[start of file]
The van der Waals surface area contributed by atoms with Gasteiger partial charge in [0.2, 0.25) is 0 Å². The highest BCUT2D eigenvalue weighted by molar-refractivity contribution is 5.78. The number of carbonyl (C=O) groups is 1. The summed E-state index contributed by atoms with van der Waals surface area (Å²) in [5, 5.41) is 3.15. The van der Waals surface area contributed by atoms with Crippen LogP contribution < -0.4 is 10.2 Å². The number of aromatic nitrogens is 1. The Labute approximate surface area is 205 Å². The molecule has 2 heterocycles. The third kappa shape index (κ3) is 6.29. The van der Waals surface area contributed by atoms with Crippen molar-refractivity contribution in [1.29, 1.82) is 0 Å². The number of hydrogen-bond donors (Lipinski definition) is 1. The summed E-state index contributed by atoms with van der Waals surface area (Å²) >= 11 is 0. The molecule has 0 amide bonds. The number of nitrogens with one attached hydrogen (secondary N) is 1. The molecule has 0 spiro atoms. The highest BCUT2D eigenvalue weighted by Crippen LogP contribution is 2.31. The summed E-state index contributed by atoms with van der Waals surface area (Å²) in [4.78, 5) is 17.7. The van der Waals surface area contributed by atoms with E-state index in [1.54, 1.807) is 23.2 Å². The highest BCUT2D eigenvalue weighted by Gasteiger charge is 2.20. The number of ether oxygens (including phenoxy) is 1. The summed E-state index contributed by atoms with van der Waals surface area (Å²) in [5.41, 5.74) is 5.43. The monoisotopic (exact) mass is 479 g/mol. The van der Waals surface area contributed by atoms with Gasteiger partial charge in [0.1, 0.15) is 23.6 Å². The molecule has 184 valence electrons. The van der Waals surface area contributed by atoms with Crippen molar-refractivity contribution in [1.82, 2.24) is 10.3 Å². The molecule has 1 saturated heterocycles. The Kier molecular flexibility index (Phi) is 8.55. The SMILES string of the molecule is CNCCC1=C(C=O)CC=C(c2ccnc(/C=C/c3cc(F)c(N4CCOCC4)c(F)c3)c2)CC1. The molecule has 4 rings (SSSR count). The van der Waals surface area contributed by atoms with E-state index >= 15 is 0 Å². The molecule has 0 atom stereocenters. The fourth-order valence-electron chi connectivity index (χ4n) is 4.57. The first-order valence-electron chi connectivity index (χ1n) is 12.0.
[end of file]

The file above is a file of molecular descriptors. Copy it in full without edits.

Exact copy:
The van der Waals surface area contributed by atoms with Gasteiger partial charge in [0.2, 0.25) is 0 Å². The highest BCUT2D eigenvalue weighted by molar-refractivity contribution is 5.78. The number of carbonyl (C=O) groups is 1. The summed E-state index contributed by atoms with van der Waals surface area (Å²) in [5, 5.41) is 3.15. The van der Waals surface area contributed by atoms with Crippen LogP contribution < -0.4 is 10.2 Å². The number of aromatic nitrogens is 1. The Labute approximate surface area is 205 Å². The molecule has 2 heterocycles. The third kappa shape index (κ3) is 6.29. The van der Waals surface area contributed by atoms with Crippen molar-refractivity contribution in [1.29, 1.82) is 0 Å². The number of hydrogen-bond donors (Lipinski definition) is 1. The summed E-state index contributed by atoms with van der Waals surface area (Å²) >= 11 is 0. The molecule has 0 amide bonds. The number of nitrogens with one attached hydrogen (secondary N) is 1. The molecule has 0 spiro atoms. The highest BCUT2D eigenvalue weighted by Crippen LogP contribution is 2.31. The summed E-state index contributed by atoms with van der Waals surface area (Å²) in [4.78, 5) is 17.7. The van der Waals surface area contributed by atoms with E-state index in [1.54, 1.807) is 23.2 Å². The highest BCUT2D eigenvalue weighted by Gasteiger charge is 2.20. The number of ether oxygens (including phenoxy) is 1. The summed E-state index contributed by atoms with van der Waals surface area (Å²) in [5.41, 5.74) is 5.43. The monoisotopic (exact) mass is 479 g/mol. The van der Waals surface area contributed by atoms with Gasteiger partial charge in [0.1, 0.15) is 23.6 Å². The molecule has 184 valence electrons. The van der Waals surface area contributed by atoms with Crippen molar-refractivity contribution in [1.82, 2.24) is 10.3 Å². The molecule has 1 saturated heterocycles. The Kier molecular flexibility index (Phi) is 8.55. The SMILES string of the molecule is CNCCC1=C(C=O)CC=C(c2ccnc(/C=C/c3cc(F)c(N4CCOCC4)c(F)c3)c2)CC1. The molecule has 4 rings (SSSR count). The van der Waals surface area contributed by atoms with E-state index >= 15 is 0 Å². The molecule has 0 atom stereocenters. The fourth-order valence-electron chi connectivity index (χ4n) is 4.57. The first-order valence-electron chi connectivity index (χ1n) is 12.0.